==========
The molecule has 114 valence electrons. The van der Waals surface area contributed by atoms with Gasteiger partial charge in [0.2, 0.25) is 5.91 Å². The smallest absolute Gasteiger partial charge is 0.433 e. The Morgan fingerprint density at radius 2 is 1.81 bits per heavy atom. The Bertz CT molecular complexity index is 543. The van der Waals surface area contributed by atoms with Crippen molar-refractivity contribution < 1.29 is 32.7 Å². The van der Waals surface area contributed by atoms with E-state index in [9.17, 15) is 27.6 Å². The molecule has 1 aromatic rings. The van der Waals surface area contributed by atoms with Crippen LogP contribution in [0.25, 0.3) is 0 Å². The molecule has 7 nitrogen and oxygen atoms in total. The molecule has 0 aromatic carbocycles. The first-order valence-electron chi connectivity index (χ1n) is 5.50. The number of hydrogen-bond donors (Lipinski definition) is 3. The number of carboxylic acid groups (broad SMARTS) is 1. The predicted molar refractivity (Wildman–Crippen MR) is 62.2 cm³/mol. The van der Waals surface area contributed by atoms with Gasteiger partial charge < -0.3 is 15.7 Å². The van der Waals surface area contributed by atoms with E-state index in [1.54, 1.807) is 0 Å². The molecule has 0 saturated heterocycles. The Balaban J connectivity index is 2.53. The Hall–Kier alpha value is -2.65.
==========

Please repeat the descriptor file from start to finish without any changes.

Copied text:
The molecule has 114 valence electrons. The van der Waals surface area contributed by atoms with Gasteiger partial charge in [0.2, 0.25) is 5.91 Å². The smallest absolute Gasteiger partial charge is 0.433 e. The Morgan fingerprint density at radius 2 is 1.81 bits per heavy atom. The Bertz CT molecular complexity index is 543. The van der Waals surface area contributed by atoms with Crippen molar-refractivity contribution < 1.29 is 32.7 Å². The van der Waals surface area contributed by atoms with E-state index in [9.17, 15) is 27.6 Å². The molecule has 1 aromatic rings. The van der Waals surface area contributed by atoms with Crippen LogP contribution in [0.25, 0.3) is 0 Å². The molecule has 7 nitrogen and oxygen atoms in total. The molecule has 0 aromatic carbocycles. The first-order valence-electron chi connectivity index (χ1n) is 5.50. The number of hydrogen-bond donors (Lipinski definition) is 3. The number of carboxylic acid groups (broad SMARTS) is 1. The predicted molar refractivity (Wildman–Crippen MR) is 62.2 cm³/mol. The van der Waals surface area contributed by atoms with Gasteiger partial charge < -0.3 is 15.7 Å². The van der Waals surface area contributed by atoms with E-state index in [1.54, 1.807) is 0 Å². The molecule has 0 saturated heterocycles. The Balaban J connectivity index is 2.53. The Hall–Kier alpha value is -2.65.